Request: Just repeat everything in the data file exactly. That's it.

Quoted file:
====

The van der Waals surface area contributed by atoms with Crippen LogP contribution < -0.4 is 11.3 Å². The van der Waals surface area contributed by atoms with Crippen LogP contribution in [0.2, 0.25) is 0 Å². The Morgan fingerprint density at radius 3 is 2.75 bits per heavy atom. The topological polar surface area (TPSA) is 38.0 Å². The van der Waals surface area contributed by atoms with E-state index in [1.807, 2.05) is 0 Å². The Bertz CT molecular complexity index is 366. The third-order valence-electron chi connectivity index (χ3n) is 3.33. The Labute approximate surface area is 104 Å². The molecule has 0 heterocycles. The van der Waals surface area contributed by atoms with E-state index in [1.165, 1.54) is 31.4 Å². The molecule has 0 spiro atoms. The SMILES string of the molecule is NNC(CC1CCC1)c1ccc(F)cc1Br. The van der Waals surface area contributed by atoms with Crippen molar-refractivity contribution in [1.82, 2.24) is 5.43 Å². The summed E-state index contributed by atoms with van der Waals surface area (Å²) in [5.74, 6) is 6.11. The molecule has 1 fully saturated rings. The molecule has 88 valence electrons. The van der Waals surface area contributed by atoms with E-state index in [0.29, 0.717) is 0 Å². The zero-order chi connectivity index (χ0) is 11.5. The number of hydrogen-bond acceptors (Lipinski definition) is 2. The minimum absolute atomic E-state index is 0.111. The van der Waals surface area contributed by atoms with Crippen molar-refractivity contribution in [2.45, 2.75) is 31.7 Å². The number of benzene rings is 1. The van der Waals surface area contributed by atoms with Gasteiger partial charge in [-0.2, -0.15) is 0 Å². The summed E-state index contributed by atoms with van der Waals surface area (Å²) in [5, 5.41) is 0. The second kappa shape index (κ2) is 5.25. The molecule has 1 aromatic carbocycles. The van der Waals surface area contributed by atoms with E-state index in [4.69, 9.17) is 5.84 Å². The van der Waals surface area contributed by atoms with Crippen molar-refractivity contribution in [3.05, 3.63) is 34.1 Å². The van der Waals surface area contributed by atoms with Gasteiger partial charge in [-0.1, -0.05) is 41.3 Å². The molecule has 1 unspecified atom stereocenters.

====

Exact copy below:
The van der Waals surface area contributed by atoms with Crippen LogP contribution < -0.4 is 11.3 Å². The van der Waals surface area contributed by atoms with Crippen LogP contribution in [0.2, 0.25) is 0 Å². The Morgan fingerprint density at radius 3 is 2.75 bits per heavy atom. The topological polar surface area (TPSA) is 38.0 Å². The van der Waals surface area contributed by atoms with E-state index in [1.807, 2.05) is 0 Å². The Bertz CT molecular complexity index is 366. The third-order valence-electron chi connectivity index (χ3n) is 3.33. The Labute approximate surface area is 104 Å². The molecule has 0 heterocycles. The van der Waals surface area contributed by atoms with E-state index in [1.165, 1.54) is 31.4 Å². The molecule has 0 spiro atoms. The SMILES string of the molecule is NNC(CC1CCC1)c1ccc(F)cc1Br. The van der Waals surface area contributed by atoms with Crippen molar-refractivity contribution in [1.82, 2.24) is 5.43 Å². The summed E-state index contributed by atoms with van der Waals surface area (Å²) in [5.74, 6) is 6.11. The molecule has 1 fully saturated rings. The molecule has 88 valence electrons. The van der Waals surface area contributed by atoms with E-state index in [0.29, 0.717) is 0 Å². The zero-order chi connectivity index (χ0) is 11.5. The number of hydrogen-bond acceptors (Lipinski definition) is 2. The minimum absolute atomic E-state index is 0.111. The van der Waals surface area contributed by atoms with Crippen molar-refractivity contribution in [2.45, 2.75) is 31.7 Å². The number of benzene rings is 1. The van der Waals surface area contributed by atoms with Gasteiger partial charge in [-0.2, -0.15) is 0 Å². The summed E-state index contributed by atoms with van der Waals surface area (Å²) in [5, 5.41) is 0. The second kappa shape index (κ2) is 5.25. The molecule has 1 aromatic carbocycles. The van der Waals surface area contributed by atoms with E-state index in [4.69, 9.17) is 5.84 Å². The van der Waals surface area contributed by atoms with Crippen molar-refractivity contribution in [3.05, 3.63) is 34.1 Å². The van der Waals surface area contributed by atoms with Gasteiger partial charge in [-0.1, -0.05) is 41.3 Å². The molecule has 1 unspecified atom stereocenters.